The American Customer Satisfaction Index’s Winners and Losers: What it Means for Australian Retailers

By Mila D’Antonio Managing Editor for 1to1 Magazine

The importance of delivering exceptional customer experiences during a down economy is essential to fostering customer satisfaction–a critical measure for success. But according to the 2011 fourth quarter customer satisfaction report released recently by the American Customer Satisfaction Index, there were only mild improvements in customer satisfaction with a yearly gain of .07 percent, and some not-so-surprising winners and losers.

The losers It’s no surprise, for example that Netflix’s customer satisfaction took a nosedive for 2011, crashing down 14 percent to 74, one of the biggest year-on-year losses in ACSI history. Netflix customers left in droves last fall, following price hikes and a controversial plan to move DVD-by-mail customers to a separate service.

CVS Caremark fell to a seven-year low of 73 (-1 percent) in the face of cost-cutting measures.

With a 4 percent satisfaction hit, Wal-Mart, the world’s largest retailer, is now alone in last place at 70–six points below the industry average and the next-lowest chain (Sears at 76).

Barnes & Noble, the sole traditional bookstore chain left standing after Borders’ closing, takes an unwelcome hit in customer satisfaction–down 4 percent to 79.

Expedia lost 3 percent and the industry lead at 77 in the online travel category.

The winners The star among all retailers–traditional or online–is Amazon. Amazon took the biggest customer satisfaction lead with its score of 86, followed by Newegg at 85 (+1 percent).

In the flat discount and department store industry, Nordstrom shows that quality still counts with a leading score of 84 (+2 percent). J.C. Penney improved 2 percent to 82, capturing second place and moving just ahead of Kohl’s.

Four years of steady gains brought Home Depot to an all-time ACSI high of 78 (+4 percent).

Travelocity rose to the top of its category with a 3 percent gain to 79 that places it in a tie with the aggregate of all smaller travel sites.

And in the supermarket category, Publix remains the top grocer, continuing its customer satisfaction reign unchallenged at a high score of 84.

With satisfaction with e-commerce Web sites up 1 percent overall to 80.1 and beating brick-and-mortar retailers, companies show that they’re investing in e-commerce. The shift may put pressure on bricks-and-mortars in the coming year as online service takes the spotlight.

Australian bricks and mortar retailers will have to start really innovating in the space if they are to withstand  the boom of e-commerce.

Does anyone have any statistics on the precentage increase of Australian Online retailing?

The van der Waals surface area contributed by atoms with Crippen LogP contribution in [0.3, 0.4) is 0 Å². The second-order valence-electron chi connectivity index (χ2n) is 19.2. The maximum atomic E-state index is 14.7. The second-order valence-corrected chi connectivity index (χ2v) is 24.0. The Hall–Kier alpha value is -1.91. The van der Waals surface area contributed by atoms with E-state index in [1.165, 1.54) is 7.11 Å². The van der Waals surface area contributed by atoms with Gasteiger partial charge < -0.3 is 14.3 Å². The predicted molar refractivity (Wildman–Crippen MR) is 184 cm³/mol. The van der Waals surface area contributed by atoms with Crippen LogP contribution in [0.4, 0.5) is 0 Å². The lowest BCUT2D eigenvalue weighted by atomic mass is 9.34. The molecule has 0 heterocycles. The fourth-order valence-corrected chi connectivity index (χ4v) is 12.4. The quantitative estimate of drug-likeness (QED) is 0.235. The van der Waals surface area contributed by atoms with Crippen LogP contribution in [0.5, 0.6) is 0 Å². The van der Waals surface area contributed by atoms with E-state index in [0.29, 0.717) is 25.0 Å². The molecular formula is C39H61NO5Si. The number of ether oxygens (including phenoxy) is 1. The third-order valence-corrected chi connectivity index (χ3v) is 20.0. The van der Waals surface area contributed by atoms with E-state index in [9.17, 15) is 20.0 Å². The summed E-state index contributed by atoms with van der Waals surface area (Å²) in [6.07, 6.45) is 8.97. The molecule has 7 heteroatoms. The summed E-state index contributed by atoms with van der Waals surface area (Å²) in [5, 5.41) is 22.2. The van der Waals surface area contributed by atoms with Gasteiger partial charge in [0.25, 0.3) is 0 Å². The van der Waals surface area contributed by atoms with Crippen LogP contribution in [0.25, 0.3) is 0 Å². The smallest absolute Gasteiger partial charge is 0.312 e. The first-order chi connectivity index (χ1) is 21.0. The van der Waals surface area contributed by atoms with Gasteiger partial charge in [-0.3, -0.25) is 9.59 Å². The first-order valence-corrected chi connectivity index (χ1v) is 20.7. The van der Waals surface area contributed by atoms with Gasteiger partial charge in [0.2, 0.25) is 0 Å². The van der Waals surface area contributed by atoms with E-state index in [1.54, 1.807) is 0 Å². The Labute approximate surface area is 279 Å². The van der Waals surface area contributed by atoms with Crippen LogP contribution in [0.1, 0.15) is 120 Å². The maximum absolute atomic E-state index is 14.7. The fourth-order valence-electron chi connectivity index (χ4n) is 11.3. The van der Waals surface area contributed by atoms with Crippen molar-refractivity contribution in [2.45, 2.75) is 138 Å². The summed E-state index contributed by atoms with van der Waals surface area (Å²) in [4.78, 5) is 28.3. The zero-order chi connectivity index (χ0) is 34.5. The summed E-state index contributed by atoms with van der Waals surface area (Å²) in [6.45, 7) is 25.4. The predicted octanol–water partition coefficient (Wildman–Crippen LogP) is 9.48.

This article was written for the 1to1 Media blog by Mila D’Antonio Managing Editor for 1to1 Media Magazine (US) which is a division of the Peppers & Rogers Group


3 thoughts on “The American Customer Satisfaction Index’s Winners and Losers: What it Means for Australian Retailers

  1. The Rise of the Data-Driven CMO was 2011.

    2012 will see The Rise of the Revenue-Driven CMO!

    Don’t you think its about time, Marketing should prove the REVENUE impact of their campaigns to their organisation’s bottom line?

    Will Scully-Power
    Managing Director

  2. Good point Will. I feel revenue has always been front of mind for CMO’s – often too much, and to the detriment of some marketing ideas getting signoff etc…. I feel that while revenue is a huge factor, it would be better to simply focus on the ROI. If the data or campaign isn’t getting the expected return and customer cut-through that can translate into dollars, then they’ll simply re-evaluate their direction. It would be great to hear your view on the ‘revenue driven CMO’ in a similar context to the above if you feel strongly on it?
    Catherine, ADMA

  3. Often too much… that’s the problem… it never has been. That’s fluff. Tell me one CMO that has a KPI which proves the direct REVENUE contribution of their budget/campaigns to an organisations bottom line? Show me how they accurately provide this insight and in what format? They may have the KPI, but the historical problem is they have never been able to prove it due to a number of reasons including data disparity.

    ROI is somewhat of a false metric. It a marketers has a positive ROI of 100% and that 100% is $10 then in the eyes of the Marketer its a “positive ROI”. What is that in the eyes of the CEO? Success? Revenue generation? As a marketer you can have 100 campaigns each having a positive ROI but all losing money for an organisation i.e. not a positive return on revenue generation.

    Time for marketer to hide behind vanity metrics, step up to the plate, learn about real revenue metrics and earn a seat at the revenue table.

    Until this time, CEO’s will continue to see Marketing as a cost centre and not a revenue contributor.

    The Definitive Guide to Marketing Metrics and Marketing Analytics shows marketing professionals how to talk the talk of C-level executives in terms of forecasting and reporting, and walk the walk to the revenue table by leveraging metrics that matter.

    Start learning how to do it today!


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